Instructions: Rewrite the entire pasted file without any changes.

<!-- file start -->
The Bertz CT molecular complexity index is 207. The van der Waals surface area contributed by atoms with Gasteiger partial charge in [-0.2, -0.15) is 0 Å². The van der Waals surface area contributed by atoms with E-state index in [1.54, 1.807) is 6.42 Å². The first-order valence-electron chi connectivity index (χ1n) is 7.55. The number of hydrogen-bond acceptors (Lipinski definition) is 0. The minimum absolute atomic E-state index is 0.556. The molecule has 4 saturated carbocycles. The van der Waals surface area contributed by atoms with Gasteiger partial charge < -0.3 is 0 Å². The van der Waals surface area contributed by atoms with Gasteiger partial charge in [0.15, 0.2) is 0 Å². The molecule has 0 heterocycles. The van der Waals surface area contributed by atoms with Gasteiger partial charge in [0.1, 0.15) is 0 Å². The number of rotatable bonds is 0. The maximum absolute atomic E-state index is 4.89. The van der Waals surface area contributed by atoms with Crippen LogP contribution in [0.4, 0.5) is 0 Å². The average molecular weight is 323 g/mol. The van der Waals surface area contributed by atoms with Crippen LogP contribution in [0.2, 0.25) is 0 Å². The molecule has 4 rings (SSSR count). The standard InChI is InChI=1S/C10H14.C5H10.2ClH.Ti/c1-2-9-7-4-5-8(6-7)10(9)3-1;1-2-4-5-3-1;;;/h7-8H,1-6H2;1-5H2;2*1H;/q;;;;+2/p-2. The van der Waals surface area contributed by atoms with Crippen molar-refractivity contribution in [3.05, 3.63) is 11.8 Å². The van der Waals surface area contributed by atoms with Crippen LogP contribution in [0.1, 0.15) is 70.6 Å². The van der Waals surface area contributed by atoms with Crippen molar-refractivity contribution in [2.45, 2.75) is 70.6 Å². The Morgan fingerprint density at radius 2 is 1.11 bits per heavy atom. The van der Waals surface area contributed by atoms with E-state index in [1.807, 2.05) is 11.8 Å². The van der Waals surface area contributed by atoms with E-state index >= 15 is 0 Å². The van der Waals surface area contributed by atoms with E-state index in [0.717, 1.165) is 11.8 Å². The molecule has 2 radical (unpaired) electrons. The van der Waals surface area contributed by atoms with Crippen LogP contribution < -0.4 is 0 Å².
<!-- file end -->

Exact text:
The Bertz CT molecular complexity index is 207. The van der Waals surface area contributed by atoms with Gasteiger partial charge in [-0.2, -0.15) is 0 Å². The van der Waals surface area contributed by atoms with E-state index in [1.54, 1.807) is 6.42 Å². The first-order valence-electron chi connectivity index (χ1n) is 7.55. The number of hydrogen-bond acceptors (Lipinski definition) is 0. The minimum absolute atomic E-state index is 0.556. The molecule has 4 saturated carbocycles. The van der Waals surface area contributed by atoms with Gasteiger partial charge < -0.3 is 0 Å². The van der Waals surface area contributed by atoms with Gasteiger partial charge in [0.15, 0.2) is 0 Å². The molecule has 0 heterocycles. The van der Waals surface area contributed by atoms with Gasteiger partial charge in [0.1, 0.15) is 0 Å². The number of rotatable bonds is 0. The maximum absolute atomic E-state index is 4.89. The van der Waals surface area contributed by atoms with Crippen LogP contribution in [0.4, 0.5) is 0 Å². The average molecular weight is 323 g/mol. The van der Waals surface area contributed by atoms with Crippen LogP contribution in [0.2, 0.25) is 0 Å². The molecule has 4 rings (SSSR count). The standard InChI is InChI=1S/C10H14.C5H10.2ClH.Ti/c1-2-9-7-4-5-8(6-7)10(9)3-1;1-2-4-5-3-1;;;/h7-8H,1-6H2;1-5H2;2*1H;/q;;;;+2/p-2. The van der Waals surface area contributed by atoms with Crippen molar-refractivity contribution in [3.05, 3.63) is 11.8 Å². The van der Waals surface area contributed by atoms with Crippen LogP contribution in [0.1, 0.15) is 70.6 Å². The van der Waals surface area contributed by atoms with Crippen molar-refractivity contribution in [2.45, 2.75) is 70.6 Å². The Morgan fingerprint density at radius 2 is 1.11 bits per heavy atom. The van der Waals surface area contributed by atoms with E-state index in [1.807, 2.05) is 11.8 Å². The van der Waals surface area contributed by atoms with E-state index >= 15 is 0 Å². The van der Waals surface area contributed by atoms with E-state index in [0.717, 1.165) is 11.8 Å². The molecule has 2 radical (unpaired) electrons. The van der Waals surface area contributed by atoms with Crippen LogP contribution < -0.4 is 0 Å².